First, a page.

Ana Mendieta at Gropius Bau

 Ana Mendieta Still from  Sweating Blood  (1975) Courtesy Galerie Lelong & Co.; Photo: The Estate of Ana Mendieta Collection
 Ana Mendieta Still from  Blood Writing  (1974) Courtesy Galerie Lelong & Co.; Photo: The Estate of Ana Mendieta Collection
 Exhibition View © The Estate of Ana Mendieta Collection; Courtesy Galerie Lelong & Co.; Photo: Mathias Völzke
 Ana Mendieta Still from  Silueta de Arena  (1978) Courtesy Galerie Lelong & Co.; Photo: The Estate of Ana Mendieta Collection
 Exhibition View © The Estate of Ana Mendieta Collection; Courtesy Galerie Lelong & Co.; Photo: Mathias Völzke

With twenty-two films, “Covered in Time and History” is the most comprehensive exhibition of Ana Mendieta’s filmic works to date. Split into six darkened rooms, viewing these newly digitalised works is an intense and often unsettling experience. Until now, the artist (1948–1985) has always been best remembered for her performances – but this retrospective is a persuasive argument for her films to be recognised as more than just documentation. Chloe Stead talked to Gropius Bau’s recently appointed director Stephanie Rosenthal about Mendieta’s enduring legacy. 


This is your first exhibition as director of the Gropius Bau. Why did you decide to open with a film retrospective on Mendieta’s work? 

I wanted to bring this exhibition to the Gropius Bau because the themes that are relevant for Mendieta’s work are very important for my future programming. For me, the fact that she’s dealing with her own body, and the way she can connect the body with nature and the ground she’s standing on, is a very important subject in relation to our time. Land and body are themes that will come back recurrently in the programme, so it felt important to start with a woman who works in an ephemeral way and is still so relevant in our time, even if she died in 1985. 




Were you intending to make a political statement by showing a Cuban-American woman at such a storied German institution? 

Yes. I feel that artists like Mendieta are more important than ever for our institution. Contemporary art makes direct comments on our times and the first thing I wanted to integrate was this sense of urgency. So instead of waiting a year to make a statement, I wanted to do it two months after I started. Mendieta’s work talks about things that are so relevant for us right now, especially if you’re in a building like the Gropius Bau, which is so clearly connected to politics – and not just German history but an international history of war and separation.

Mendieta is best known for her earth-body works, so why did you decide to focus on her films? 

I felt that the importance of her films for her work had never been recognised. When I curated a big retrospective at the Hayward Gallery in 2013, the Estate of Ana Mendieta had just started to discover and digitalise more of her film works, which made this exhibition possible. She recorded in Super 8, then she would show it in VHS and the quality was never as good, I think, as she was hoping. But now that we’ve been able to digitise the Super 8, they are really mesmerising.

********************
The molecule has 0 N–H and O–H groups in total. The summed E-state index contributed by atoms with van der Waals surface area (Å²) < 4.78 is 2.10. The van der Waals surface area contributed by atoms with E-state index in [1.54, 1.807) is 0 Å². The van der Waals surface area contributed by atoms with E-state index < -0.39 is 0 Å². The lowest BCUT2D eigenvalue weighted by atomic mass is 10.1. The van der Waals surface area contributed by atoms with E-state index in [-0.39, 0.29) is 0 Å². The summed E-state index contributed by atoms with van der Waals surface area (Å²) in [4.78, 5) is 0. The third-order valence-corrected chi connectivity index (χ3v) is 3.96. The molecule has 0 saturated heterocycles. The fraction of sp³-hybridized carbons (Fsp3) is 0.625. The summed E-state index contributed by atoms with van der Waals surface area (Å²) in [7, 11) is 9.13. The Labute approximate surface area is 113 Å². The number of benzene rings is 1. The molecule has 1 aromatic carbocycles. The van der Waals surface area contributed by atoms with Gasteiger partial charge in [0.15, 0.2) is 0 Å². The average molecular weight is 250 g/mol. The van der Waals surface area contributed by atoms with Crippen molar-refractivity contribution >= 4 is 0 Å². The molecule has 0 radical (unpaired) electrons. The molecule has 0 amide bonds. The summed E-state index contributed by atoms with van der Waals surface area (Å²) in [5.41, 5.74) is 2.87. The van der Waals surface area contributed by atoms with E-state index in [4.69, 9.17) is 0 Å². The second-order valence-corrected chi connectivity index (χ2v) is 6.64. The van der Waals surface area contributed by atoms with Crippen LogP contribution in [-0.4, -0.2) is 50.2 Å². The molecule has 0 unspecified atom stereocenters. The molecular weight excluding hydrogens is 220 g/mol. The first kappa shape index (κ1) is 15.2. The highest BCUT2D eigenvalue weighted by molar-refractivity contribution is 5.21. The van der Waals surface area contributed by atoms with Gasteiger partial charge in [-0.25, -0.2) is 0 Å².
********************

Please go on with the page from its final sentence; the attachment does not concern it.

The works are not shown chronologically but are loosely grouped together in themes … 

The rooms are dedicated to water, to fire, to blood, and to smoke. She would engage with one of the elements again and again over the years. It’s not that she would start one year and then move on; she would go back to it like she would go back to the site she was using. So it made sense to show how she would engage at different times with certain themes and make that the core of the show. It also allowed us to make these spaces that we thought were very Ana Mendieta – they’re very intense and poetic. 

Why do you think Mendieta’s work is still so relevant today? 

The relevance of her work today is related to the fact that she, I think, very cleverly made works that aren’t time-specific. She’s using the human body and she’s using nature, but she’s not doing it in a way that you can say, “Oh, this was done in 1978.” Of course, she’s been part of the feminist movement, but in her case it’s really about human beings and their connection to the elements. 




Talking about feminism, artist and writer Coco Fusco has suggested that Mendieta’s legacy has been hijacked since her death. In a recent interview she said, “I think she’s become a symbol used by many people to address sexism in the art world through personal attacks directed at Carl Andre [who was tried but acquitted for her death in 1988].” Would you agree? 

I think it’s two different discussions: one is about her work and why it is important, and the other is a much more social-political discussion about how controversies with famous male artists are dealt with in relation to women. As a curator, I feel that the relevance of her work is not connected to her tragic death. If you have more of a sociopolitical point of view then of course there is relevance, but there are now other instances of male dominance that you might want to talk about!



“Covered in Time and History: The Films of Ana Mendieta” 
Gropius Bau
20.04 – 22.07.2018


STEPHANIE ROSENTHAL is director at Gropius Bau.

CHLOE STEAD is a writer based in Berlin.